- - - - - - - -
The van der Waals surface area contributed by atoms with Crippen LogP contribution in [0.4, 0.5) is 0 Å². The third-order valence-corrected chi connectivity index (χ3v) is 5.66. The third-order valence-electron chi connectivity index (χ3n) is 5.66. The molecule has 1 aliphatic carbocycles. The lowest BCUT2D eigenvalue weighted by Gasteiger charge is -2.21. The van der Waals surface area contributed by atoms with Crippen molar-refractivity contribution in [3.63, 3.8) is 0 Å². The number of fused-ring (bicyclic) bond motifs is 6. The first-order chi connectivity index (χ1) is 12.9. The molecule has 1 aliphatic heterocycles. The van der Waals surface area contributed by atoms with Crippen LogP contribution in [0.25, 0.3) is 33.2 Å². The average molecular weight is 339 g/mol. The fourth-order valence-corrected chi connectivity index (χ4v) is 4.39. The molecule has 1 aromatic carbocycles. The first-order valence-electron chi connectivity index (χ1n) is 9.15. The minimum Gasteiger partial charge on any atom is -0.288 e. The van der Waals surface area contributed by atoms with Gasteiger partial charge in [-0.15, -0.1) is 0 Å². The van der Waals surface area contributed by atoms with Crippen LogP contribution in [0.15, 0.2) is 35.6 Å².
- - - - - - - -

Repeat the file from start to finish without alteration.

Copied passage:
The van der Waals surface area contributed by atoms with Crippen LogP contribution in [0.4, 0.5) is 0 Å². The third-order valence-corrected chi connectivity index (χ3v) is 5.66. The third-order valence-electron chi connectivity index (χ3n) is 5.66. The molecule has 1 aliphatic carbocycles. The lowest BCUT2D eigenvalue weighted by Gasteiger charge is -2.21. The van der Waals surface area contributed by atoms with Crippen molar-refractivity contribution in [3.63, 3.8) is 0 Å². The number of fused-ring (bicyclic) bond motifs is 6. The first-order chi connectivity index (χ1) is 12.9. The molecule has 1 aliphatic heterocycles. The van der Waals surface area contributed by atoms with Crippen LogP contribution in [0.25, 0.3) is 33.2 Å². The average molecular weight is 339 g/mol. The fourth-order valence-corrected chi connectivity index (χ4v) is 4.39. The molecule has 1 aromatic carbocycles. The first-order valence-electron chi connectivity index (χ1n) is 9.15. The minimum Gasteiger partial charge on any atom is -0.288 e. The van der Waals surface area contributed by atoms with Gasteiger partial charge in [-0.15, -0.1) is 0 Å². The van der Waals surface area contributed by atoms with Crippen LogP contribution in [0.15, 0.2) is 35.6 Å².